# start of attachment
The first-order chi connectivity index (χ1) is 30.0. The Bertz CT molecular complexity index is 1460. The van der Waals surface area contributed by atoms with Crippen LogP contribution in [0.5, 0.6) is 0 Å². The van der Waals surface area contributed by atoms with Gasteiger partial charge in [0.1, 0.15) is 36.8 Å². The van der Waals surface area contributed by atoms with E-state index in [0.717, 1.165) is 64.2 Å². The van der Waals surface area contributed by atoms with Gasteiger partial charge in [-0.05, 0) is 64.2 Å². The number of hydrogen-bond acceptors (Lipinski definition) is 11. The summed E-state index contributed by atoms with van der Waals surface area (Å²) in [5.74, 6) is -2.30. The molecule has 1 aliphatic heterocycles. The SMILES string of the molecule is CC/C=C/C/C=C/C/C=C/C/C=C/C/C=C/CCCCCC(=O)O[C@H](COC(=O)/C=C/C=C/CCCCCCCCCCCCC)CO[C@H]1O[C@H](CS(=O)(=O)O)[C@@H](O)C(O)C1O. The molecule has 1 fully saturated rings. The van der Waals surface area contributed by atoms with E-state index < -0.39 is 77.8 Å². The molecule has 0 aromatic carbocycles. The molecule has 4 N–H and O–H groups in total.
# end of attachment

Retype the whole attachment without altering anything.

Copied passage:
The first-order chi connectivity index (χ1) is 30.0. The Bertz CT molecular complexity index is 1460. The van der Waals surface area contributed by atoms with Crippen LogP contribution in [0.5, 0.6) is 0 Å². The van der Waals surface area contributed by atoms with Gasteiger partial charge in [0.1, 0.15) is 36.8 Å². The van der Waals surface area contributed by atoms with E-state index in [0.717, 1.165) is 64.2 Å². The van der Waals surface area contributed by atoms with Gasteiger partial charge in [-0.05, 0) is 64.2 Å². The number of hydrogen-bond acceptors (Lipinski definition) is 11. The summed E-state index contributed by atoms with van der Waals surface area (Å²) in [5.74, 6) is -2.30. The molecule has 1 aliphatic heterocycles. The SMILES string of the molecule is CC/C=C/C/C=C/C/C=C/C/C=C/C/C=C/CCCCCC(=O)O[C@H](COC(=O)/C=C/C=C/CCCCCCCCCCCCC)CO[C@H]1O[C@H](CS(=O)(=O)O)[C@@H](O)C(O)C1O. The molecule has 1 fully saturated rings. The van der Waals surface area contributed by atoms with E-state index < -0.39 is 77.8 Å². The molecule has 0 aromatic carbocycles. The molecule has 4 N–H and O–H groups in total.